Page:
Show Summary Details

Page of

 Printed from Grove Art Online. Under the terms of the licence agreement, an individual user may print out a single article for personal use (for details see Privacy Policy).

date: 19 November 2019

Harness and trappingslocked

  • J. H. Crouwel,
  • Mary A. Littauer,
  • Christopher Gravett,
  • Tom Richardson,
  • Walter Smith,
  • William Lancaster
  •  and Fidelity Lancaster

Extract

From an early stage, horses were used both as mounts and for pulling chariots in warfare or hunting. Most evidence for forms of harness in the ancient world comes from depictions in art, the earliest figural evidence dating from before 2000 bc in the Near East, although in a few contexts actual harness elements have survived. Even for later periods, secondary sources tend to provide the best evidence for the perishable leather and cloth parts of horse harness and trappings. More durable equipment, such as the horse armour used in medieval Europe, sometimes survives intact.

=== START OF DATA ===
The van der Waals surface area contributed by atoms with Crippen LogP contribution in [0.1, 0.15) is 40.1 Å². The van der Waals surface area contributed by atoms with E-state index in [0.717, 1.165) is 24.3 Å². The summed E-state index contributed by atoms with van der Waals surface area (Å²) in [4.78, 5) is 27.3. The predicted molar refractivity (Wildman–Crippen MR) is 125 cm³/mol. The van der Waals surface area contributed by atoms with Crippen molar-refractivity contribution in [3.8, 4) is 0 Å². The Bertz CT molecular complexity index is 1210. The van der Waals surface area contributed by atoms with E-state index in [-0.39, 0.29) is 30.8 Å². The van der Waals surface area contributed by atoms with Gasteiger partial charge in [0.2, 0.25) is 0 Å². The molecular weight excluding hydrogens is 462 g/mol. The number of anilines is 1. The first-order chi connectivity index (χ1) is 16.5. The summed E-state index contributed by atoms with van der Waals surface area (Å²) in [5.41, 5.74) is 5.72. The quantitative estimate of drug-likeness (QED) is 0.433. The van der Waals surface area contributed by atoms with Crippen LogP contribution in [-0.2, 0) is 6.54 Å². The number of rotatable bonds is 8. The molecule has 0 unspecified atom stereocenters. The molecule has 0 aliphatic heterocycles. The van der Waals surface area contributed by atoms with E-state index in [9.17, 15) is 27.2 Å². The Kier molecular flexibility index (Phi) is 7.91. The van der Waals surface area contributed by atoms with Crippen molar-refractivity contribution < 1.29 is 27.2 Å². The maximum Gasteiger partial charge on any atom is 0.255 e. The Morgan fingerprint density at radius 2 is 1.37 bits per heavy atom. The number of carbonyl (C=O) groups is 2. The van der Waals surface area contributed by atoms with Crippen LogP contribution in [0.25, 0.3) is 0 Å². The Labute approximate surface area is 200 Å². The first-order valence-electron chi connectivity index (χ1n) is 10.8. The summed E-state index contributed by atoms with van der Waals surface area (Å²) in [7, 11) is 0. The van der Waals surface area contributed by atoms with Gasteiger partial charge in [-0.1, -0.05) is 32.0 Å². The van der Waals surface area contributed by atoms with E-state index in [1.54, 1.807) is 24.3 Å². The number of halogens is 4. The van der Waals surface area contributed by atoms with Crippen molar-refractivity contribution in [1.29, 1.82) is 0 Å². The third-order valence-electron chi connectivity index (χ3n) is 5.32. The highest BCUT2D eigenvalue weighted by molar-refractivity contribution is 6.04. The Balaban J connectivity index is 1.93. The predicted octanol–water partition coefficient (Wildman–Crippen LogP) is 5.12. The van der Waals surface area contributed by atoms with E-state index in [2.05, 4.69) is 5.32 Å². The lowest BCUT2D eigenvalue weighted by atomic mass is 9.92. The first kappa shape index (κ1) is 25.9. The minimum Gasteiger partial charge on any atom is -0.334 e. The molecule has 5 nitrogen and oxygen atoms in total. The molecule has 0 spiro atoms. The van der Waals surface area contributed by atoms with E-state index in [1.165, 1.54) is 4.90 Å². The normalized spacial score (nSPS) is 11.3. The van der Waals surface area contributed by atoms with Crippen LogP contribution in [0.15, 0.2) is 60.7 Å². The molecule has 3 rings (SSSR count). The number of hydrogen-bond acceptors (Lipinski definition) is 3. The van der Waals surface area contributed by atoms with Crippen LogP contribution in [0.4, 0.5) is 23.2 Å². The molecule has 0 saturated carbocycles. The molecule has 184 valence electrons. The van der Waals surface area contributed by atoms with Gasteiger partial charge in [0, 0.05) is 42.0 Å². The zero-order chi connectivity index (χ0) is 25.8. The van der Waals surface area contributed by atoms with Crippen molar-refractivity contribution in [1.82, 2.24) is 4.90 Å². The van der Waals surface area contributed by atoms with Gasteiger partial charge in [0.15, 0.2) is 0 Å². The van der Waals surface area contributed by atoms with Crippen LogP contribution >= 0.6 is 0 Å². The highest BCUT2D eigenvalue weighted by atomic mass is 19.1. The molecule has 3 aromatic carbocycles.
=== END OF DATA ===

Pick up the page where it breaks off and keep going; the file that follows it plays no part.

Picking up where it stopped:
Ancient chariot horses were attached to their yokes by means of neck or breast straps and backing straps or girths that ran under their bellies, just behind the forelegs. Mounts often wore saddle-cloths or, in later antiquity, primitive saddles held on by girths, breastbands and breechings or cruppers. Both chariot horses and mounts were controlled by bridles, consisting of headstalls and reins and, usually, bits. This equipment was often decorated in varying degrees....

You do not currently have access to this article

Login

Please login to access the full content.

Subscribe

Please subscribe to access the full content.